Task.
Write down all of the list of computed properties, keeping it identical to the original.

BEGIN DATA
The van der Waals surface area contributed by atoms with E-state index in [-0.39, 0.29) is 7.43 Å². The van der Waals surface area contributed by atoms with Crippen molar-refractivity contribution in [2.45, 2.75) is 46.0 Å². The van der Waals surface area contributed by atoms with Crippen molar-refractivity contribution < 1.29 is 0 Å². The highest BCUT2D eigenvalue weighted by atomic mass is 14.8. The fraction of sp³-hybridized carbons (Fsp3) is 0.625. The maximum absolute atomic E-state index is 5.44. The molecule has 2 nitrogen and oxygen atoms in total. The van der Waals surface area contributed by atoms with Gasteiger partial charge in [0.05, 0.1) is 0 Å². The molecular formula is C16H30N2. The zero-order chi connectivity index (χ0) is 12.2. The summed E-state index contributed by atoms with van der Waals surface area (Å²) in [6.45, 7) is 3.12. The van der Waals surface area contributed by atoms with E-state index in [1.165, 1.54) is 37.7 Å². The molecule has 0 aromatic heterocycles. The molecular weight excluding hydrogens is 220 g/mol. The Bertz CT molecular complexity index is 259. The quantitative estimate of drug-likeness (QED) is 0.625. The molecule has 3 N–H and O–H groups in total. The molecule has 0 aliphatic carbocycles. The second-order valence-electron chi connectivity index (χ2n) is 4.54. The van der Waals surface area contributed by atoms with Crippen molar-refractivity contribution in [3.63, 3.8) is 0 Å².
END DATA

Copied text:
The van der Waals surface area contributed by atoms with E-state index in [-0.39, 0.29) is 7.43 Å². The van der Waals surface area contributed by atoms with Crippen molar-refractivity contribution in [2.45, 2.75) is 46.0 Å². The van der Waals surface area contributed by atoms with Crippen molar-refractivity contribution < 1.29 is 0 Å². The highest BCUT2D eigenvalue weighted by atomic mass is 14.8. The fraction of sp³-hybridized carbons (Fsp3) is 0.625. The maximum absolute atomic E-state index is 5.44. The molecule has 2 nitrogen and oxygen atoms in total. The van der Waals surface area contributed by atoms with Gasteiger partial charge in [0.05, 0.1) is 0 Å². The molecular formula is C16H30N2. The zero-order chi connectivity index (χ0) is 12.2. The summed E-state index contributed by atoms with van der Waals surface area (Å²) in [6.45, 7) is 3.12. The van der Waals surface area contributed by atoms with E-state index in [1.165, 1.54) is 37.7 Å². The molecule has 0 aromatic heterocycles. The molecular weight excluding hydrogens is 220 g/mol. The Bertz CT molecular complexity index is 259. The quantitative estimate of drug-likeness (QED) is 0.625. The molecule has 3 N–H and O–H groups in total. The molecule has 0 aliphatic carbocycles. The second-order valence-electron chi connectivity index (χ2n) is 4.54. The van der Waals surface area contributed by atoms with Crippen molar-refractivity contribution in [3.63, 3.8) is 0 Å².